Rashed Mian

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Rashed Mian has been covering local news for the Long Island Press since 2011. He graduated from Hofstra University in 2010 where he studied print journalism. Rashed, the staff's multimedia reporter, covers daily news for the web, shoots/edits feature videos and writes about civil liberties. He loves Afghan food and sports. Rashed is also a caffeine freak. Email: [email protected] Twitter: rashedmian

Critics Blast Bill Authorizing Sale of Users’ Internet Search Histories Without Consent

search history

Joining a chorus of criticism from privacy advocates and ethics experts, Senate Minority Leader Chuck Schumer called on President Donald Trump Sunday to veto a controversial bill passed by Congress allowing Internet Service Providers (ISPs) to sell customer data to advertisers without their consent.

“Signing this rollback into law would mean private data from our laptops, iPads and even our cellphones would be fair game for internet companies to sell and make a fast buck,” said Schumer. “An overwhelming majority of Americans believe that their private information should be just that—private—and not for sale without their knowledge. That’s why I’m publicly urging President Trump to veto this resolution.”

The bill passed in the House of Representatives last week 215 to 205, despite Democrats opposing the measure and 15 Republicans voting “no.” It narrowly passed the U.S. Senate a week earlier. Republicans argued that the bill would put ISPs on fairer ground with Internet giants like Facebook and Netflix, two companies that already gather vast amount of personal data. The difference between those social media networks and entertainment companies and ISPs, however, is that internet providers can see everything a user does online, while Netflix is monitoring behavior within its ecosystem.

The measure effectively prevents the Federal Communications Commission (FCC) from adopting rules it previously put in place last October restricting ISPs from profiting off their customers’ search history. If President Trump signs the bill into law, as expected, internet providers such as Optimum or Verizon FIOS on Long Island would be able to sell customer data—search history, what online stores you visit, etc.—to marketing companies.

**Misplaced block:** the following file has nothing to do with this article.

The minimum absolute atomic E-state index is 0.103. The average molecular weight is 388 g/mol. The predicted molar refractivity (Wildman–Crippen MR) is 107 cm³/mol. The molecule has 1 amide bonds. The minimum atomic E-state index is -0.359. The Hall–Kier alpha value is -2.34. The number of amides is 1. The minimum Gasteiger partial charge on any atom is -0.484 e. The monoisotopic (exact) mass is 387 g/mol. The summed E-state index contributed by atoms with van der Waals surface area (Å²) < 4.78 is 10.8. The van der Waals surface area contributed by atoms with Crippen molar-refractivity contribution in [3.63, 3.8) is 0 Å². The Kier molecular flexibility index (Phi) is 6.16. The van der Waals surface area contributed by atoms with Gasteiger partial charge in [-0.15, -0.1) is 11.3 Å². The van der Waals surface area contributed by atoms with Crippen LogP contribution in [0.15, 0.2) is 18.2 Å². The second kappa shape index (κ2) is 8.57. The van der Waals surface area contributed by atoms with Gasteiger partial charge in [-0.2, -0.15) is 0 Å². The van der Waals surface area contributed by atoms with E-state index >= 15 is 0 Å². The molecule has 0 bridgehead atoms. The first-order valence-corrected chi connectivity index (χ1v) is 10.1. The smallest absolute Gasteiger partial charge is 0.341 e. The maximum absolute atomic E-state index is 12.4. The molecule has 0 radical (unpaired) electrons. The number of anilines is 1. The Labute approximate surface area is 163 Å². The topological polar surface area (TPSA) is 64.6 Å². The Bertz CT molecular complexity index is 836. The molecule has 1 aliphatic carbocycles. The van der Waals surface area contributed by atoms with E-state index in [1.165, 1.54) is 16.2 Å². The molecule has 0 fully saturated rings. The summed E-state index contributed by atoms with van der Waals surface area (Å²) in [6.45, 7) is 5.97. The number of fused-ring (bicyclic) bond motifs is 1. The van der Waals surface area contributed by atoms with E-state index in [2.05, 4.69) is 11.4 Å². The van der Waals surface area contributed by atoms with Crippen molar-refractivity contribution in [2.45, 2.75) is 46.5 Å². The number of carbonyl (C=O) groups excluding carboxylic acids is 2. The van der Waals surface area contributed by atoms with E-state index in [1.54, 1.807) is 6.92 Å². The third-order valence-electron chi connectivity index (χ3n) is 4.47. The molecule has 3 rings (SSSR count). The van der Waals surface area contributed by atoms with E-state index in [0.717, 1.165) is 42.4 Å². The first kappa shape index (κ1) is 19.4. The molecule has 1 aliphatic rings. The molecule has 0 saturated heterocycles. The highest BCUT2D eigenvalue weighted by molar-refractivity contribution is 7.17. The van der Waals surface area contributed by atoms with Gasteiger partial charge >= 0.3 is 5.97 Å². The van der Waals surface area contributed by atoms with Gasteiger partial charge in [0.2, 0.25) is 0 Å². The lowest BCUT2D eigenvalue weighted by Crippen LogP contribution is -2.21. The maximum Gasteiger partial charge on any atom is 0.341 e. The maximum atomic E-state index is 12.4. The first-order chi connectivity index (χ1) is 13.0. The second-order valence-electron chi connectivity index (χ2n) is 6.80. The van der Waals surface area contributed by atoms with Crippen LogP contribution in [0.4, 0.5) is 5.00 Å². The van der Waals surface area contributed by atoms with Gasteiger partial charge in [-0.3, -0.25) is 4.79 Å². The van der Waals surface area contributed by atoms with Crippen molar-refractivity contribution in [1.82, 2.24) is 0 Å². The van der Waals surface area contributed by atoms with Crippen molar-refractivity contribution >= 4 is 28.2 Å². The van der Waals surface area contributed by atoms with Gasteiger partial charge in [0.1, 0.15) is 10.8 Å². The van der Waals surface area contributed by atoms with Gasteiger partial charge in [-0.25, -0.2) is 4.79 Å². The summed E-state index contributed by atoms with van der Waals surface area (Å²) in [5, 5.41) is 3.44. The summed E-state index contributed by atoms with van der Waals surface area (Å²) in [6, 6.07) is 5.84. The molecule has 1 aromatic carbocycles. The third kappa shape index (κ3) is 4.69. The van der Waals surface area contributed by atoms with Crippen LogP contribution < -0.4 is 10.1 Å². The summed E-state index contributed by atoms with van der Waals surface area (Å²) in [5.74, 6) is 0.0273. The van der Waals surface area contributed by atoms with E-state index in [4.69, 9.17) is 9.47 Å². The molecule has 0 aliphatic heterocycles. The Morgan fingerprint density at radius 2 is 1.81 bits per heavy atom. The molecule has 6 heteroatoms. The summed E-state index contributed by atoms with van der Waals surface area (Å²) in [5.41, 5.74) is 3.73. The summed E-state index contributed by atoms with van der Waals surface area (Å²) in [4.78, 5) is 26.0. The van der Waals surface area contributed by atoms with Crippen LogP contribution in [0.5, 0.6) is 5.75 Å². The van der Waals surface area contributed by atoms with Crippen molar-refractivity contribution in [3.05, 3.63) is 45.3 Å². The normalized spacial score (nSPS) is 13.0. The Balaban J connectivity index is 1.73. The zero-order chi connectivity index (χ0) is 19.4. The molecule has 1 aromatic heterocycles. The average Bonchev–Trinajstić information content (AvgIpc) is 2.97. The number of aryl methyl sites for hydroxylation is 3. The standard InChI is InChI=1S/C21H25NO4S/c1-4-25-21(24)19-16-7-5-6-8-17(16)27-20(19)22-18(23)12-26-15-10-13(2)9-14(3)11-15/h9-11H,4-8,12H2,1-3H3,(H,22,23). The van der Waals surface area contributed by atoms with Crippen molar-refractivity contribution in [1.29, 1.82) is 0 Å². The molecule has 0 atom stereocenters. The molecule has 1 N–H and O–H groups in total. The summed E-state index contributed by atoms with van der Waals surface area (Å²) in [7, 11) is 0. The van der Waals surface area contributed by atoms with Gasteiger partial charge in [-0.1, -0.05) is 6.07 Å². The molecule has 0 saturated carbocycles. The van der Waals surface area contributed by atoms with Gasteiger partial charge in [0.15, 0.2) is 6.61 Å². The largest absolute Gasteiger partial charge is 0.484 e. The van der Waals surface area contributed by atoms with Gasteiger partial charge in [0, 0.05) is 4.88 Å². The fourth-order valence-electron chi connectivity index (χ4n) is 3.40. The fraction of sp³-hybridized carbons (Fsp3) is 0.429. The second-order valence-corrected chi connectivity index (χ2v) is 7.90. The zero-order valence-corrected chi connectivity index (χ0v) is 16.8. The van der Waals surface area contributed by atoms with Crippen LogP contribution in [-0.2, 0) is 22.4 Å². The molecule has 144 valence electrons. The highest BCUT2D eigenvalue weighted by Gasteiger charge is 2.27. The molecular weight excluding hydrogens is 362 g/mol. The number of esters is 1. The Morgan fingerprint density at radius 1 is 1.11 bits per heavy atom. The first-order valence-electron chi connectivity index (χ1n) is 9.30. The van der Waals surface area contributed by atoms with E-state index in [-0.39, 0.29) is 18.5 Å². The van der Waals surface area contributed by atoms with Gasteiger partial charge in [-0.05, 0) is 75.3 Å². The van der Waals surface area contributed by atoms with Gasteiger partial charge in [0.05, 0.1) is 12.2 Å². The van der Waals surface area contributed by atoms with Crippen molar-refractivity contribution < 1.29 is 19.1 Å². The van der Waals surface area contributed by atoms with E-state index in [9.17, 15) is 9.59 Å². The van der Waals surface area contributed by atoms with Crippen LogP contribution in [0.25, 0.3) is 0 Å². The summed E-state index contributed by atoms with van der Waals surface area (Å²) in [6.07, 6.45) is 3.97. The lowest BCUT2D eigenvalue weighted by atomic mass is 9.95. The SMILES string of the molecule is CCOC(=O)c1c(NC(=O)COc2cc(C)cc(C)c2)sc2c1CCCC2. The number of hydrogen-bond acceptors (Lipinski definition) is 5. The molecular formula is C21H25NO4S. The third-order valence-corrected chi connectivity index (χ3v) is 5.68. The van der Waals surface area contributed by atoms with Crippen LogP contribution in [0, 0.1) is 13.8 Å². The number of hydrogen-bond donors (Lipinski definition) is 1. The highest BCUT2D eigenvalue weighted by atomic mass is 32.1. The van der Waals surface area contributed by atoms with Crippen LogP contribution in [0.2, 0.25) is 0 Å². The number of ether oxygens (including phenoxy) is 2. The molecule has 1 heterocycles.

“What’s going to happen is you’re going to see more and more targeted ads when you surf online,” said Mark Grabowski, internet law and ethics professor at Adelphi University. “So, for example, if your kid’s teacher emails you that he’s struggling in Algebra, you might see ads about tutoring services. If you do a Google search for flights to Paris, expect to see ads from airlines and hotel websites. You get the idea.”

Grabowski noted that “someone can’t buy your specific internet history,” and that companies purchasing your history won’t know your identity.

“There’s lots of misinformation about this—although it’s still bad news,” Grabowski added. “In short, nothing is changing. You didn’t have online privacy to begin with, so you’re not losing anything.”

When asked specific questions regarding whether it currently shares consumer data with advertisers and the bill’s ramifications on the company’s current privacy policy, Altice USA, which owns Cablevision, passed along a statement from The Internet & Television Association cheering the bill’s passage.

Steps taken by Congress to “repeal the FCC’s misguided rules marks an important step toward restoring consumer privacy protections that apply consistently to all internet companies,” the statement read. “With a proven record of safeguarding consumer privacy, internet providers will continue to work on innovative new products that follow ‘privacy-by-design’ principles and honor the FTC [Federal Trade Commission]’s successful consumer protection framework. We look forward to working with policymakers to restore consistency and balance to online privacy protections.”

Verizon did not respond to a request for comment.

Privacy advocates vehemently objected to the proposed law.

“Should President Donald Trump sign S.J. Res. 34 into law, big internet providers will be given new powers to harvest your personal information in extraordinarily creepy ways,” Electronic Frontier Foundation, a privacy advocacy group, said. “They will watch your every action online and create highly personalized and sensitive profiles for the highest bidder. All without your consent. This breaks with the decades long legal tradition that your communications provider is never allowed to monetize your personal information without asking for your permission first.”

Anyone with possession of an internet user’s search history can glean vasts amounts of insight into that person: potential health problems, political leaning, sexual orientation, purchase habits and more. Marketers can then place advertisements on webpages based on a user’s search history.

“Reversing those protections is a dream for cable and telephone companies, which want to capitalize on the value of such personal information,” Tom Wheeler, former FCC chairman under the Obama administration, wrote in The New York Times. “I understand that network executives want to produce the highest return for shareholders by selling consumers’ information. The problem is they are selling something that doesn’t belong to them.

“Here’s one perverse result of this action,” he continued. “When you make a voice call on your smartphone, the information is protected: Your phone company can’t sell the fact that you are calling car dealerships to others who want to sell you a car. But if the same device and the same network are used to contact car dealers through the internet, that information—the same information, in fact—can be captured and sold by the network. To add insult to injury, you pay the network a monthly fee for the privilege of having your information sold to the highest bidder.”